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Saturday, December 31, 2011

Italian Travels Tips

Anguillara Sabazia (Italy)Image via WikipediaItalian Travels Tips
By Greg Hostern

Whenever you travel to a new country your always going to find surprises. What would you do if you knew most of these surprises before you go. Learning about the do and don't s before you go will save you from a lot of embarrassment and a possibility of offending someone. One of the main things you should learn before you go is the dining and also the health and safety of the area you will traveling to. A lot of the things you will find here are things that most people have learned and gathered about traveling to Italy.

Things to Remember
One of the things you should know is not all places allow picture-taking. Museums, especially, often retain sole rights to photograph their works. Flash photography is especially frowned upon as being disruptive.Also though Italy may be very tourist-friendly and known for fashion, it is generally considered rude to walk around town in bikinis, beach attire, short shorts, and skimpy outfits so always make sure you are properly dress when visiting certain areas of town.Also if you are hoping to find a dry cleaner in the Tuscan countryside, laundry facilities are hard to find outside large cities so plan ahead. Now if you plan on doing a lot of shopping in Italy know that returning or exchanging an item, even if it is flawed is uncommon in Italian stores.Now as to talk a little about one of the great things Italy is known for, its beaches. One thing Italy is know for is its beaches. It is common on beaches in northern and central Italy to see topless sunbathers, however it will most likely lead to stares and catcalls when done in the more conservative and traditional south. And remember that it is considered rude to walk around town in your swimsuit or beach attire.
Dining and Driving the Italian lifestyle.
One thing you will also always run across in Italy is the dining and of coarse driving in Italy. You should remember first hand is the tap water is sometimes heavily chlorinated, so it's best to drink bottled water. Also mineral water is available in all flavors: gassata (bubbly) naturale ( non-bubbly) and semi-gassata like Ferrarelle. Another thing is Spaghetti, virtually the national food of Italy, should be eaten with a fork rolled against the dish. Use a spoon if you must, but cutting your food up into little pieces is considered tacky. One thing that is popular in Italy is Cappuccino and 'cornetto'. It is the standard Breakfast in Italy so forget ordering sausages etc. Now when it comes to driving in Italy, rent a car for travel in the countryside, but walk or take a taxi while cities.. You must be 21 to rent an economy or subcompact car, and most rental companies make those under 23 pay by credit card. If you want a bigger car, you might have to show two credit cards. Parking spaces are often at a premium in crowded Italian cities. Fines for violations are high and strictly enforced and towing is common. As a result, it is best to leave your car in a guarded parking area.And please please don't forget that driving is on the right and right turns on red lights are forbidden. Seat belts and children car seats are compulsory. And just like in the USA in some states, using a cell phone while driving is also illegal.Penalties for drinking and driving are especially harsh, and the blood-alcohol in Italy is much stricter than in the United States. Last but not least, Italians like to drive fast and honk their horns a lot so tailgating is the norm. Great travel Guides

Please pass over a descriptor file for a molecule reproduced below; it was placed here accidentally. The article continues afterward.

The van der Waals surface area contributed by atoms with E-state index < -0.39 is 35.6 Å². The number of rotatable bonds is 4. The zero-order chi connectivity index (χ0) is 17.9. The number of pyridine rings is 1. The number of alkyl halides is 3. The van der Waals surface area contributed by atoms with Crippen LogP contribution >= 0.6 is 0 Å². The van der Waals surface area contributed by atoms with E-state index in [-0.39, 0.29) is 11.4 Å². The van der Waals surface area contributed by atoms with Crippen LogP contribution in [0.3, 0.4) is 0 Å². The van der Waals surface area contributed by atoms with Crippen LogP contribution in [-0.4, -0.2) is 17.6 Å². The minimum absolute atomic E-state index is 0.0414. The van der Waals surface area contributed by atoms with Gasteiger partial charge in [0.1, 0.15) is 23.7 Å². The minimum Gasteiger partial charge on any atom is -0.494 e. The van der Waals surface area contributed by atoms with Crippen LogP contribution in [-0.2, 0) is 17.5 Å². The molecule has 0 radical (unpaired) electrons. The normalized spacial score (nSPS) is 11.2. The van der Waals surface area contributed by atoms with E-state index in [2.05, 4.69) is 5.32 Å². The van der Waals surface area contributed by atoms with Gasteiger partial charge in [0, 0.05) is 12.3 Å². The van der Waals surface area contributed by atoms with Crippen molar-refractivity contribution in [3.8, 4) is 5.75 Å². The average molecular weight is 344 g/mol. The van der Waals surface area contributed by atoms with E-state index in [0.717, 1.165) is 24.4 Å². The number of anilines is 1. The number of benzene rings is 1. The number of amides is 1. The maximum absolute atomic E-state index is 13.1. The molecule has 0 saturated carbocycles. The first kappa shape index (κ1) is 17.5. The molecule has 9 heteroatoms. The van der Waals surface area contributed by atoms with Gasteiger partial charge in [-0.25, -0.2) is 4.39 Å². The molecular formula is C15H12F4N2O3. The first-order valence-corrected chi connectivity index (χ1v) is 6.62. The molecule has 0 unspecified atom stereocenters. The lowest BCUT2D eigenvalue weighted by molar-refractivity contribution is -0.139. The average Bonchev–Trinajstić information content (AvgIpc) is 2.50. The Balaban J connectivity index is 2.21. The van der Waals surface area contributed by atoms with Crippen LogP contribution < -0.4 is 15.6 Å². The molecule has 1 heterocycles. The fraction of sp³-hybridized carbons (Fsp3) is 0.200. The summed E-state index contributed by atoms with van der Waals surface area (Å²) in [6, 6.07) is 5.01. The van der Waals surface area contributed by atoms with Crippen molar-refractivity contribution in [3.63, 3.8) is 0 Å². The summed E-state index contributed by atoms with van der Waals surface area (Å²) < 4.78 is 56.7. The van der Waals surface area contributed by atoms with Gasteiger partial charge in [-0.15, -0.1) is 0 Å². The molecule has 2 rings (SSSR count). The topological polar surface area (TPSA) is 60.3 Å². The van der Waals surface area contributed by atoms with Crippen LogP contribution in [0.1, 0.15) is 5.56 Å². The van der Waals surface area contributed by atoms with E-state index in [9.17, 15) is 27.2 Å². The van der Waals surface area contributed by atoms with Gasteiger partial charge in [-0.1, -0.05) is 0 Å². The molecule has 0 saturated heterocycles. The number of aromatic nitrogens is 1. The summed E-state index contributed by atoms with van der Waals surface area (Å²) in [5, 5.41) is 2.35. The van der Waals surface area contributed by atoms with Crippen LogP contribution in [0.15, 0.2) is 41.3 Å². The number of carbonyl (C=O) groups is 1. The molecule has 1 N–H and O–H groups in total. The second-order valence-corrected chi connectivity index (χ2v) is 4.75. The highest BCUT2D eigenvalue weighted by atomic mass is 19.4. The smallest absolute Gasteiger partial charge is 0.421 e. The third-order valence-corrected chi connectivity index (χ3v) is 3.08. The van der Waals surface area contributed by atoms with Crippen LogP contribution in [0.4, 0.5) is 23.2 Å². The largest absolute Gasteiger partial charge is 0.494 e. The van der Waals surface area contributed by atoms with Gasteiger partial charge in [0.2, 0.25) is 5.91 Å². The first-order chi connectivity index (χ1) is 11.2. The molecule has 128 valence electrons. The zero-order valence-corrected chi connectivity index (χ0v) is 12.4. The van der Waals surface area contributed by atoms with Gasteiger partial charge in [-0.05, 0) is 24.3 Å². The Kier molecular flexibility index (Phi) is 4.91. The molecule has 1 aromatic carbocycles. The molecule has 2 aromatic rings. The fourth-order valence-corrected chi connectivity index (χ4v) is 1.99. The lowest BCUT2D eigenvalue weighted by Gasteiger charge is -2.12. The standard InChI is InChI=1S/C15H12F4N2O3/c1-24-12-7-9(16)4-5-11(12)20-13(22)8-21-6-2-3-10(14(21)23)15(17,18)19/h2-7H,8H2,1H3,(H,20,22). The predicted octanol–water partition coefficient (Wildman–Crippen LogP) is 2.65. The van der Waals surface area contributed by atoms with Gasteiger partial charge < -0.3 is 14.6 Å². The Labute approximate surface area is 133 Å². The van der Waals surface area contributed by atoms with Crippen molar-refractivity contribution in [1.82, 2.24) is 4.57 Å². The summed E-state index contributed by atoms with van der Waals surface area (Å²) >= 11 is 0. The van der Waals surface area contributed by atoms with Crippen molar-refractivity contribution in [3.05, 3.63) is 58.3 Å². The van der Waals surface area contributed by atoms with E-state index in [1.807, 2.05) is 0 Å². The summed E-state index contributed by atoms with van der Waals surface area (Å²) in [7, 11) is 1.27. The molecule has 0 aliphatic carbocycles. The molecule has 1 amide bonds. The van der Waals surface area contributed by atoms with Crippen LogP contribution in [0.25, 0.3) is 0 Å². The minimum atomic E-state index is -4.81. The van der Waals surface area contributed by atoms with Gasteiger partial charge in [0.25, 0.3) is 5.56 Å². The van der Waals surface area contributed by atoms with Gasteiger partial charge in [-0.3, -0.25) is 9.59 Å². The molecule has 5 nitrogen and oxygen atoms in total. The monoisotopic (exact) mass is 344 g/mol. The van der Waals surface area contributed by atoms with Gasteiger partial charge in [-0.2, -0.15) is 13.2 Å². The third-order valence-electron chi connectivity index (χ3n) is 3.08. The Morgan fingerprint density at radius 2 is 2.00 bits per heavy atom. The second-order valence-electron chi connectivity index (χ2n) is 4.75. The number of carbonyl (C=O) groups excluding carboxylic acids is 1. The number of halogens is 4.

Living on Italian Time
Banks are open weekdays 8:30am to 1:30pm and sometimes for an hour in the afternoon.Most churches are open from early morning until noon, when they close for three to four hours, before reopening again, and close at 6pm. A few major churches, such as St. Peter's in Rome, are open all day. Many museums are closed one day a week, often on Monday. Pharmacies are generally open weekdays from 8:30am to 1pm and from 4-8pm, and Saturday mornings from 9am to 1pm.Most shops are open Monday-Saturday from 9am to 1pm and from 3:30 or 4pm to 7:30pm. Clothing shops are generally closed on Monday mornings. Barbers and hairdressers tend to be closed on Sunday and Monday. Some tourist-friendly stores in big cities such as Rome are open all day. Due to Italy being a Catholic country, many stores are closed on Sunday. Gas stations on major highways are usually open 24 hours. But most gas stations tend to be open Monday-Saturday, 7am to 7pm. August is the worst month to travel, because most of the nation is on vacation and everything comes to an almost standstill.We all know about Christmas, New Years, and Easter. But Italy celebrates other holidays as well: Epiphany (Jan. 6), Liberation Day (Apr. 25), May Day (May 1), Festival of the Republic (June 2), Farragosto (Nov. 1), All Saints Day (Nov. 1), Immaculate Conception (Dec. 8), Feast of St. Stephen (Dec. 26). Feast days for saints are also common in local cities as well. So if it seems like everything is extra quiet one day, it may be because everybody's taking the day off to celebrate! Hopefully this has been as helpful to you as it has been to me. Just remember the do;s and don'ts when traveling to Italy.
Greg Hostern
Italy travel

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